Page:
Dear Most Esteemed and Knowledgeable Kitties:
I have two cats, an 8-year-old female and an 8-month-old male. I am pregnant and due in less than 2 weeks. Since I’ve become pregnant, my female cat tended to avoid me; it got a little worse when we got the male. They’ve since gotten used to each other. The male kitten play fights a lot with the female, but in the past week the male kitten has started acting out with me. Shortly after his outbursts, the female attacks him. They are both acting aggressively out of character toward each other. The male kitten sniffs me obsessively and won’t let me go to the bathroom alone, but then he runs from me when he usually jumps in my lap and lets me pet him. What could the problem be? Can they sense I am going to go into labor real soon?
Siouxsie: Well, Melody, it wouldn’t surprise us if your cats could sense that you’re about to have your baby. But your cats could be getting agitated for other reasons, too.
Thomas: First of all, you smell different.
Dahlia: As you know, your body is changing as you get ready for labor and delivery. You may be starting to secrete colostrum, and perhaps having a small amount of vaginal discharge. Your cats, with their incredibly sensitive noses, can smell these secretions even if no human can.
Siouxsie: It’s quite possible that the pheromones you emit are changing in character and your body chemistry is changing as you get ready to have your baby. Again, humans can rarely detect these things, but we cats can.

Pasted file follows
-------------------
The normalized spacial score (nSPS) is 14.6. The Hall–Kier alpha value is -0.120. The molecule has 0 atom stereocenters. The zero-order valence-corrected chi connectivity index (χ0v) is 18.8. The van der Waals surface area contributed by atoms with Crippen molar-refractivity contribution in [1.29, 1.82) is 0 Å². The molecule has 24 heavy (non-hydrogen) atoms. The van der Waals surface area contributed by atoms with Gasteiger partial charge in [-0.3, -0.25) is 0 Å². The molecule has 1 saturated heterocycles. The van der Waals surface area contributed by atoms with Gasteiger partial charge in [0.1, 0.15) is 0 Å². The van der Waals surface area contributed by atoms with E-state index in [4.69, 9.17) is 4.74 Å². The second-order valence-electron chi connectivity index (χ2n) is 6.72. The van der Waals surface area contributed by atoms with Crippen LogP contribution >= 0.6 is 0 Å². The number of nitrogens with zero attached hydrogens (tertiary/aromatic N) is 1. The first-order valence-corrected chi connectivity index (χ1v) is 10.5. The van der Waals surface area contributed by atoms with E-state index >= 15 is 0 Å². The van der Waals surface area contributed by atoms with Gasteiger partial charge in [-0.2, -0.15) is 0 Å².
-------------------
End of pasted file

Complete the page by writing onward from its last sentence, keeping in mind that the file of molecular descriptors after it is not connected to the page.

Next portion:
Thomas: Your female cat might be fighting with the male because she’s having an instinctive reaction to another female’s pregnancy. Even spayed females have some wiring in their brain that relates to labor and delivery. She may be “defending” you against the male cat because in the wild, that behavior is necessary in order to keep kittens healthy.
Dahlia: Your cats might also be reacting to the changes in their environment. You’ve probably brought in new furniture, such as a changing table or a cradle. You may even have redecorated an entire room for use as the baby’s nursery.
Siouxsie: You might have more friends and relatives coming over as you prepare for the birth, and if you had a baby shower you may now have piles of diapers, baby soaps and powder, baby clothes, and the like. You may also have made that nursery room off-limits to the cats.
Thomas: Cats are just as sensitive to changes in their environment as they are to changes in their humans. Environmental changes are extremely stressful for cats; they don’t know what’s going on, all they know is that all this new weird stuff is going on.
Dahlia: If the amount of attention and affection you and your family have been giving your cats has changed, this could be another stressor.
Siouxsie: The best thing you can do is to keep your cats’ life as consistent as possible given the major upheaval all of you are going to be experiencing very soon. After the birth, you’re probably not going to have the time and energy for much beyond taking care of the baby, but try to pay as much attention to the cats as you can. Encourage your family to do the same.
Thomas: A feline pheromone diffuser might help your cats to stay calmer through this major transition. These are available at pet stores, vets’ offices, and online pet supply outlets.
Dahlia: Best of luck to you and your kitties as you enter an amazing new stage of life. Please let us know how the new baby is doing and give us an update on how the cats are acclimating to their life with their new baby brother or sister.
My cats will not let me sleep in my bed alone. One lays on my tummy and the youngest one right behing my neck. I have been having braxton hicks contractions and headaches daily. i am due in less than 9 weeks. Is this normal behavior?